Since the beginning of time, women have had to use their ingenuity and wits to survive in a world that often wants to keep them pinned down. Based on the viral 2015 New York Magazine article, “The Hustlers at Score,” Lorene Scafaria’s Hustlers is a dazzling narrative. The film centers a group of women who decide to be active participants in their own lives. Instead of waiting for better circumstances to come to them– they choose to take what the need, and quite frankly what they deserve.
Hustlers opens in 2007–the year before the most devastating economic crash since the Great Depression. Wall Street was basking in its golden moment, and New York was the epicenter of it all. As Janet Jackson’s “Control” strums in the background, we meet Destiny (Constance Wu). A newcomer at one of the most exclusive strip clubs in the city–she hasn’t quite found her footing. She’s barely scraping by with enough money to help her ailing grandmother. The other girls have their regulars and their confidence–wooing clients into the backrooms and garnering thousands of dollars a night for their acts. However, Destiny still hasn’t quite learned how to “sell fantasy.” But there’s one woman who has.
Ramona (Jennifer Lopez) is the queen of the club. Vivacious, sexy as hell and enticing–she has learned how to work the club, and its men for well over a decade. When we first meet Ramona, swirling around a pole–she’s like a work of art. As thrilled as the club’s clientele is with her–Destiny is also dazzled. Looking for ways to advocate for herself–Destiny reaches out to Ramona who happily takes her under her wing (and into her mink fur).
A former centerfold, Romana eagerly shows Destiny the ropes. She teaches her how to reel men in, how to get them to fund her lifestyle, and she also teaches her some new tricks for the stage. In a role that is brief but hilarious —Cardi B stars as Diamond –a stripper from the Bronx who skills Destiny on giving an erotic lap dance. Under the tutelage of her new big sister–Destiny’s life changes for the better only to come to a screeching halt in 2008.
When the market folded on Sept. 29, 2008– millions of people lost everything, and there was certainly no room for frivolity. The crash and circumstances in her personal life force Destiny to take a step away from the club. She loses touch with Ramona as a result. However, in 2011, a single mother with little-to-no “traditional” work experience, she has no choice but to return to stripping. At her lowest point, Destiny looks up to find Ramona standing in the shadows–like her guardian angel.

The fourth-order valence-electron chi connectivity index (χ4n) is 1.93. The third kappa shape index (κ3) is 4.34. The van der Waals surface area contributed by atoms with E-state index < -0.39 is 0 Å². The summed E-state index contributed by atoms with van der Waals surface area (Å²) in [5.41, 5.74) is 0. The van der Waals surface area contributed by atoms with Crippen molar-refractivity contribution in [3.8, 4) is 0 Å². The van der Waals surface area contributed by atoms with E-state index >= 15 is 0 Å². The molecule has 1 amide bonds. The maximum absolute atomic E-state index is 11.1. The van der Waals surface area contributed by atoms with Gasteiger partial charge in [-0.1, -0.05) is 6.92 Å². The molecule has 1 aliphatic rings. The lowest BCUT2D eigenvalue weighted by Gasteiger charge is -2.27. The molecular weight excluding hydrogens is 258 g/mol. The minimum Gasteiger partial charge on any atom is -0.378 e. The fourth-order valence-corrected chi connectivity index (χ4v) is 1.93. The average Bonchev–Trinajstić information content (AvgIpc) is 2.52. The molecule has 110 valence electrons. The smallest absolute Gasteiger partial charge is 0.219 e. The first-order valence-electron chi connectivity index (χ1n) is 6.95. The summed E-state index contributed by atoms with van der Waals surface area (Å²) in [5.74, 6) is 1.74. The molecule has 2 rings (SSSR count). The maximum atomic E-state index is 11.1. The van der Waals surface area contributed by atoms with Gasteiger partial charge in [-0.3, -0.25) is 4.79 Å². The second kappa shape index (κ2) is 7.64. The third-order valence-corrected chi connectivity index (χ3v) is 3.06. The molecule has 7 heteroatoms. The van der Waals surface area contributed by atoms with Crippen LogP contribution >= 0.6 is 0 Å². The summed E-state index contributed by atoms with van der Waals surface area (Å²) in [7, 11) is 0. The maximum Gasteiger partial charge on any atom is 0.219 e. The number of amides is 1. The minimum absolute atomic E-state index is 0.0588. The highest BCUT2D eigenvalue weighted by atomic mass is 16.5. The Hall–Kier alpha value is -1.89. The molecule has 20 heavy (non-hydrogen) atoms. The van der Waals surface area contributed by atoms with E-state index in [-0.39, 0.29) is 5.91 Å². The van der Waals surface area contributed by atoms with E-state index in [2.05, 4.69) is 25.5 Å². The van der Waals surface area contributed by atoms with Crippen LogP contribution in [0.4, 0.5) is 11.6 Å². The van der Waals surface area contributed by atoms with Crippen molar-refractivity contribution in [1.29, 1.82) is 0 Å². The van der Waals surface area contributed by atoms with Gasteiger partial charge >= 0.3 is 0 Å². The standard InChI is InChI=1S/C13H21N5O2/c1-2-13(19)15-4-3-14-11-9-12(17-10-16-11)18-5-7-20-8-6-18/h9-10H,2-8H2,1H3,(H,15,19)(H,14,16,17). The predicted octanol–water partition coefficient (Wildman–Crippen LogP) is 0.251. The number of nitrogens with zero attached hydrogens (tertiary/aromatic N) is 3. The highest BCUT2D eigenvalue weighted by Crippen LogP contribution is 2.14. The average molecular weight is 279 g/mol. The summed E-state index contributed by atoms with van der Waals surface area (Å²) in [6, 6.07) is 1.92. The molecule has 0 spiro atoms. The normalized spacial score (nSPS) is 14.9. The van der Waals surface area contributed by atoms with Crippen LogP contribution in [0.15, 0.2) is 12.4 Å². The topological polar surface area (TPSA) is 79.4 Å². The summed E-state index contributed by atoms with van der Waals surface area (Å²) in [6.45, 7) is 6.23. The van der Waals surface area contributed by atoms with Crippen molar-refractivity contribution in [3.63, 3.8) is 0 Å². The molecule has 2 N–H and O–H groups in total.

The women bond once again–but this time it’s different. The world has changed, and so has the ecosystem of the club– which still hasn’t quite recovered from the crash. Desperate to keep food in their babies’ mouths and roofs over the head with a little extra–Destiny and Ramona concoct a lucrative plan to make their money work for them. They pull in Mercedes (KeKe Palmer), a Southern girl hopelessly in love with her jailbird fiancee, and Annabelle (Lili Reinhart), a younger girl who has been put out on the street by her family and vomits when she’s feeling any sort of emotion. Together, the foursome takes their clients for every penny that they’re worth.
The thing about money and wealth is that once you have it–it’s never enough. It’s a lesson that the women learn the hard way when things get very dark. However, what is so impactful about Hustlers is that their humanity flows generously throughout the narrative. The ladies aren’t always likable, and they certainly aren’t always right–but you never stop rooting for them. Scafaria’s lens is never gratuitous–it’s always heartfelt, honest and sometimes even a bit gritty as she takes the time to unpack these women and their pasts. Also, though we see music superstars Cardi B, Lizzo and another surprise cameo–their presence never takes us out of the story.
Captivating, hilarious and intriguing, Hustlers is an enticing display of sisterhood, feminism, and tenacity. Though all of the women are wonderful to watch–it’d Lopez’s Ramona, and Wu’s Destiny–two women who become like sisters as a result of their circumstances–that will keep your eyes glued to the screen. As we learn–and as journalist Jessica Pressler (Julia Styles) learns–this was never a story about “theft.” Instead. It’s one of female empowerment, motherhood and being able to stand on your own two feet when the world tries to knock you down.
Hustler debuted Sept. 7 at the Toronto International Film Festival. The film will arrive in theaters Sept. 13, 2019.